WASHINGTON/SEATTLE/CHICAGO (Reuters) -Boeing Co will pay over $2.5 billion to resolve a U.S. investigation into criminal conspiracy charges related to two deadly 737 MAX crashes that killed 346 people, the Justice Department said, but the plane maker will not be required to plead guilty.
The settlement includes a criminal fine of $243.6 million and compensation payments to Boeing’s 737 MAX airline customers of $1.77 billion, the Justice Department said. It also establishes a $500 million crash-victim beneficiaries fund to compensate heirs, relatives, and legal beneficiaries of passengers killed.
The 737 MAX crashes in Indonesia and Ethiopia killed 346 people within five months in 2018 and 2019. They triggered a hailstorm of investigations, frayed U.S. leadership in global aviation and have cost Boeing some $20 billion.
Because of the crashes, the U.S. Congress in December passed legislation reforming how the Federal Aviation Administration (FAA) certifies new airplanes.
“The tragic crashes of Lion Air Flight 610 and Ethiopian Airlines Flight 302 exposed fraudulent and deceptive conduct by employees of one of the world’s leading commercial airplane manufacturers,” said Acting Assistant Attorney General David P. Burns. “Boeing’s employees chose the path of profit over candor by concealing material information from the FAA concerning the operation of its 737 Max airplane and engaging in an effort to cover up their deception.”
Boeing said it expects to incur additional charges of $743.6 million in the fourth quarter as part of the settlement.
In March, 2019, the 737 Max was grounded. The grounding was just lifted in November, 2020, after Boeing made significant safety upgrades and improvements in pilot training.
Boeing was charged with one count of conspiracy to defraud the United States. The largest U.S. airplane manufacturer faces a three-year deferred prosecution agreement, with the charge dismissed if it complies.
Boeing admitted in court documents that two of its 737 MAX flight technical pilots deceived the FAA about a safety system called MCAS, which was tied to both fatal crashes.
Boeing Chief Executive David Calhoun said in a statement the agreement “appropriately acknowledges how we fell short of our values and expectations.”
The deferred prosecution agreement discussed Boeing’s financial incentive to secure training that would not require additional pilot simulator time.
Reuters has reported that Boeing managers told engineers working on the MAX, including MCAS, their designs could not trigger more comprehensive training designations from the FAA.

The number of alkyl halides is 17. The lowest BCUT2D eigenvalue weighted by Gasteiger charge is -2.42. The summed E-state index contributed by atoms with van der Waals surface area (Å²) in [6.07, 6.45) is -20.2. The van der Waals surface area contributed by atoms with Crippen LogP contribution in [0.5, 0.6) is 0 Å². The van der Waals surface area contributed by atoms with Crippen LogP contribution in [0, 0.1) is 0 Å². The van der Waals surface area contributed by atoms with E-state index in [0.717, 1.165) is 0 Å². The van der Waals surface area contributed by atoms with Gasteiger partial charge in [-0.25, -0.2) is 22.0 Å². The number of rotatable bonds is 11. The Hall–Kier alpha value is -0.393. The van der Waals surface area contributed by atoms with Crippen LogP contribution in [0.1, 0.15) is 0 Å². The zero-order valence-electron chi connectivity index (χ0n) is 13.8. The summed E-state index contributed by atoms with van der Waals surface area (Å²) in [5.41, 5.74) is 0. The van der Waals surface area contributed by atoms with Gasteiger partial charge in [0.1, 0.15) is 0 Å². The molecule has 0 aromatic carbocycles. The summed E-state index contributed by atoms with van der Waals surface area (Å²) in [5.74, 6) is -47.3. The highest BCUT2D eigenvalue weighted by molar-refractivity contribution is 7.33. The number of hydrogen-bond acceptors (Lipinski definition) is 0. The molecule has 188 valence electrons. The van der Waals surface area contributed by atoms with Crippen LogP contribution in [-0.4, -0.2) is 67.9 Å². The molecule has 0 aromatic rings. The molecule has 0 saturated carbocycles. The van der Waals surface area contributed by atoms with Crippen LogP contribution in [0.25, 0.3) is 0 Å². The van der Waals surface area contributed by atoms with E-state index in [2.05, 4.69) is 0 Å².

One employee wrote another in 2014 that if the FAA required higher level training it would “cost Boeing tens of millions of dollars!”
The fine of $243 million represents the amount of money Boeing saved by not implementing full-flight simulator training for the 737 MAX, the agreement stated.
On MCAS, Boeing disclosed to FAA personnel responsible for determining whether the MAX met federal airworthiness standards but it did not disclose it to other FAA key personnel.
The Justice Department said it was not requiring an independent compliance monitor because “the misconduct was neither pervasive across the organization, nor undertaken by a large number of employees, nor facilitated by senior management.”
Boeing’s board in late 2019 removed its prior chief executive and has created a permanent aerospace safety committee. Boeing has adopted new policies and procedures and conducted training to clarify expectations and requirements governing communications between its flight technical pilots and regulatory authorities.
The Justice Department said the $243.6 million fine was at “low end” of the sentencing guidelines.
The airline payment fund will include prior payments already made by the Boeing to airlines.
The deal comes almost exactly a year after European rival Airbus agreed a record $4 billion settlement with France, Britain and the United States over allegations of bribery, fraud and corruption. Together, the Boeing 737 MAX safety scandal and the probe into the use of middlemen at Airbus represent the worst crises to hit the world’s largest planemakers in decades and have left both rivals facing new compliance obligations.
DPAs are corporate plea bargains that typically allow a company to avoid criminal charges that could disrupt activities such as access to public contracts, in return for a fine and admission of wrongdoing, as well as internal reforms.
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